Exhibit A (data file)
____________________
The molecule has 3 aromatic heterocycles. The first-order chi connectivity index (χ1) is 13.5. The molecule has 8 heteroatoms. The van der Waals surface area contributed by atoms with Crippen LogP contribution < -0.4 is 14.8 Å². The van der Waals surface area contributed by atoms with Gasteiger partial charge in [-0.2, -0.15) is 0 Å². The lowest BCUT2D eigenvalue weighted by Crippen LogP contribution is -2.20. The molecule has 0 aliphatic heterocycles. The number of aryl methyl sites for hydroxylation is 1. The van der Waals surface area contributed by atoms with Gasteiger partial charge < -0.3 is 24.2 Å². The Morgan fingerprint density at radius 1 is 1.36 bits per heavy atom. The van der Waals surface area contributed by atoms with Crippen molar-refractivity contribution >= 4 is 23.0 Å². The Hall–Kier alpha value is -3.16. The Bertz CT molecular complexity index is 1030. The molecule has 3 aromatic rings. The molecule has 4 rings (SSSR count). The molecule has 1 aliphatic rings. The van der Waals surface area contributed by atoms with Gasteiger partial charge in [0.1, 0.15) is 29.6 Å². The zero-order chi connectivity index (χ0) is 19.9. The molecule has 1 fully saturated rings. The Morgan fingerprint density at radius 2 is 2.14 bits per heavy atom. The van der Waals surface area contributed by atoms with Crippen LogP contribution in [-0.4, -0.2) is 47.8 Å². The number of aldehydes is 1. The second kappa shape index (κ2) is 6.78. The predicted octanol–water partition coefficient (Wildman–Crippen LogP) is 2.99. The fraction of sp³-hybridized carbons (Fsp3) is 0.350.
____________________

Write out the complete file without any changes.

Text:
The molecule has 3 aromatic heterocycles. The first-order chi connectivity index (χ1) is 13.5. The molecule has 8 heteroatoms. The van der Waals surface area contributed by atoms with Crippen LogP contribution < -0.4 is 14.8 Å². The van der Waals surface area contributed by atoms with Gasteiger partial charge in [-0.2, -0.15) is 0 Å². The lowest BCUT2D eigenvalue weighted by Crippen LogP contribution is -2.20. The molecule has 0 aliphatic heterocycles. The number of aryl methyl sites for hydroxylation is 1. The van der Waals surface area contributed by atoms with Gasteiger partial charge < -0.3 is 24.2 Å². The Morgan fingerprint density at radius 1 is 1.36 bits per heavy atom. The van der Waals surface area contributed by atoms with Crippen molar-refractivity contribution >= 4 is 23.0 Å². The Hall–Kier alpha value is -3.16. The Bertz CT molecular complexity index is 1030. The molecule has 3 aromatic rings. The molecule has 4 rings (SSSR count). The molecule has 1 aliphatic rings. The van der Waals surface area contributed by atoms with Gasteiger partial charge in [0.1, 0.15) is 29.6 Å². The zero-order chi connectivity index (χ0) is 19.9. The molecule has 1 fully saturated rings. The Morgan fingerprint density at radius 2 is 2.14 bits per heavy atom. The van der Waals surface area contributed by atoms with Crippen LogP contribution in [-0.4, -0.2) is 47.8 Å². The number of aldehydes is 1. The second kappa shape index (κ2) is 6.78. The predicted octanol–water partition coefficient (Wildman–Crippen LogP) is 2.99. The fraction of sp³-hybridized carbons (Fsp3) is 0.350.